Permanent staff appointments for the North rise for first time in four months

Warren Middleton

Permanent staff appointments across the North increased during February, the latest KPMG and REC, UK Report on Jobs: North of England survey revealed.

This ends a four-month sequence of contraction.

The UK-wide trend saw permanent placements decline midway through the first quarter.

Temp billings also expanded across the North of England, albeit at a softer pace.

Meanwhile, accelerated increases were seen for both permanent and temporary job vacancies, while recruitment agencies also signalled softer deteriorations in the supply of both types of candidates.

Nevertheless, permanent salaries continued to rise, and at the fastest pace for four months. By comparison, temporary wage inflation eased to its weakest for almost two years.

Warren Middleton, office senior partner at KPMG in Manchester, said: “It’s encouraging to see employers across the North had better fortunes filling vacancies in February. Indeed, it was the only region to see permanent appointments return to growth last month, arresting a trend of decline seen since October of last year.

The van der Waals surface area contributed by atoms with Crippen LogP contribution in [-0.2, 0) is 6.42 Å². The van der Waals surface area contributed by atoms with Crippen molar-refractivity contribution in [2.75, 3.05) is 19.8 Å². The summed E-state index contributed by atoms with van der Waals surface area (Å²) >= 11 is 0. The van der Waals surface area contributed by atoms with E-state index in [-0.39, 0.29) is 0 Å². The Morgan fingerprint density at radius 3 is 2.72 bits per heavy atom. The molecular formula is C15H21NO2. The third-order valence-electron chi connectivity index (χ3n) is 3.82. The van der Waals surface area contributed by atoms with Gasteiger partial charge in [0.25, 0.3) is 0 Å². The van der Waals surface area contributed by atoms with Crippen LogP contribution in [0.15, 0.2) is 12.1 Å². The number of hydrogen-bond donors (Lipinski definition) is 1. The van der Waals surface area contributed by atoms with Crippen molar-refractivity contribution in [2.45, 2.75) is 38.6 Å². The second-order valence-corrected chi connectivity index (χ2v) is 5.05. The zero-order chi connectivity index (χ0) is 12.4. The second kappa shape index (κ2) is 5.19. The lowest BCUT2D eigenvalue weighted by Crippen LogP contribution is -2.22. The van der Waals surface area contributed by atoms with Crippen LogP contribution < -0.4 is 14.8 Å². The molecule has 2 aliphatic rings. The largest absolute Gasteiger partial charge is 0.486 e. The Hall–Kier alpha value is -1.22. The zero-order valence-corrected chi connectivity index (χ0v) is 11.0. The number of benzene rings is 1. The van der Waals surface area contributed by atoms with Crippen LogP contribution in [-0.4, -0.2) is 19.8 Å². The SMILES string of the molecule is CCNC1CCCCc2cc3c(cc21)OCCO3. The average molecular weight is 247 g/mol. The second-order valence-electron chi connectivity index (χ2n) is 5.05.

“This may partly be down to businesses increasing salary offers for permanent new joiners at a faster rate than on average across the UK in order to attract talent.”

He added: “Despite these positive signs on candidate availability, the findings also show that vacancies are still outpacing appointments, suggesting Northern firms are still having some difficulty in finding the right talent.”

The seasonally adjusted Permanent Placements Index posted above the 50.0 no-change mark in February, signalling the first monthly rise in permanent staff appointments across the North of England since September 2022. Moreover, this contrasted with the UK-wide trend, which showed a fifth consecutive decline.

The North of England was the only monitored part of England to see permanent placement growth in February. Strong demand for staff reportedly underpinned the latest expansion.

Recruitment agencies in the North of England recorded a third straight month-on-month increase in their billings received from the employment of temporary workers in February. According to surveyed consultancies, client demand for short-term staff rose.

Although the upturn was softer than in January, it was, nonetheless, solid and faster than those seen in the South of England and London. The Midlands was the only monitored English region to register a decline in billings.

February survey data highlighted further increases in staff demand across the North of England.

In fact, job openings for both temporary and permanent positions rose at their fastest rates for five months. Vacancy growth across the North of England continued to outpace that seen at the UK level by a considerable margin.

The latest survey data pointed to a further deterioration in the availability of permanent candidates across the North of England. The decline was the sharpest seen of the three monitored English regions that posted a fall, but slowed to the weakest for almost two years.

While some survey respondents remarked on difficulties in enticing candidates to change roles, there were others that noted an improvement in supply.